- Kitab al-milla [On Religion]. Ed. Muhsin Mahdi. Beirut, Imprimerie catholique, 1968.
- Al-Misuqa al-kabir [The Great Book of Music]. Ed. Ghattas ‘Abd al-Malik Khachaba and Mahmud Ahmed al-Hafni. Cairo, Dar al-Kitab al-'Arabi, 1967.
- Al-Farabi. Idées des habitants de la cité vertueuse. Translated by R.P. Jaussen, Y. Karam et J. Chlala. Cairo, Publications de l'Institut français d'archéologie orientale, 1949.
- Liber Alpharabii de Scientiis, translatus a Magistro Gerardo Cremonesi. Madrid, University of Madrid, 1932. Published with a Spanish translation by González Palencia.
- ‘Kitab al-tanbih ila sabil al-sa'ada'. Latin translation by H. Salman. In: Recherches de théologie ancienne et médiévale, vol. XII, 1940.
11.2. Works about Al-Farabi
- Al-Biruni, Muhammad b. Ahmad. Ma lil-Hind min maqula maqbula fil-'aql aw mardhula [Description of India]. Leipzig, Deutsche Morgenlandische Gesellschaft, 1925.
- Al-Jabiri, Muhammad ‘Abid. Takwin al-'aql al-'arabi [Formation of the Arab Intellect]. Beirut, Markaz dirasat al-wahda al-'arabiya, 1989.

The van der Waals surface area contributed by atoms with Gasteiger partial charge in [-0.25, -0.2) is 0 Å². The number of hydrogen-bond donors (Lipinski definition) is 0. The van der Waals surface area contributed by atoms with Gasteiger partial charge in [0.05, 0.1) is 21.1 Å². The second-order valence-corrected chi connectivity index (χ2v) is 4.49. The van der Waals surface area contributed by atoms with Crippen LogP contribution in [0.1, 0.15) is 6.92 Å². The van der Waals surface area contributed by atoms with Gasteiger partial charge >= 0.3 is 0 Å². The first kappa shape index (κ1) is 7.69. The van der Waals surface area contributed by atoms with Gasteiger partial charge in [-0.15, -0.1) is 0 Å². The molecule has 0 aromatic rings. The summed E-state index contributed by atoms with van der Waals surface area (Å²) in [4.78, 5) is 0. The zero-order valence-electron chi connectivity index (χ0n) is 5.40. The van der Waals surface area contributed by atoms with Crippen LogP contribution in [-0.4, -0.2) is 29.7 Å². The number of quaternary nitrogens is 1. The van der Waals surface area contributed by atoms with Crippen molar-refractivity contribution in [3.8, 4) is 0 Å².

- Al-Shahrazuri. Nuzhat al-arwah wa-raudat al-afrah [The Promenade of the Mind and the Garden of Joy]. [Manuscript in the Library of Cairo University.]
- Averroës. Charh urjuzat Ibn Sana [An Interpretation of Avicenna's Mysteries]. Manuscript: private collection.
- Al Yasin, Ja'afar. Mu'allafat Al-Farabi [The Works of Al-Farabi]. Baghdad, Ministry of Information, 1975. [Collective Work]
- Al Yasin, Ja'afar. Faylasufan ra'idan: Al-Kindi wa-l-Farabi [Two Early Philosophers: al-Kindi and Al-Farabi]. Beirut, Dar al-Andalus, 1983.
- Al Yasin, Ja'afar. Al-Farabi fi hududih wa-rusumih [Al-Farabi Through His Definitions and His Projects]. Beirut, ‘Alam al-kutub, 1985.
- Corbin, H. Histoire de la philosophie islamique, tome I: Des origines jusqu'à la mort d'Averroès (1198) [History of Islamic Philosophy, Vol. I: From the Beginnings to the Death of Averroës]. Paris, Gallimard, 1964.
- De Boer, T.J. Ta'rikh al-falsafa fi l-Islam [History of Islamic Philosophy]. Translated by Mohammed ‘Abd al-Hadi Abu Rida. Beirut, Dar al-nahda al-'arabiya, 1981.
- Falkenheim, F.L. ‘Al-Farabi, His Life, Works and Thought, on the Occasion of the Millenary Anniversary of his Death.' In: Middle East Affairs, vol. 2, 1951, p. 54-59.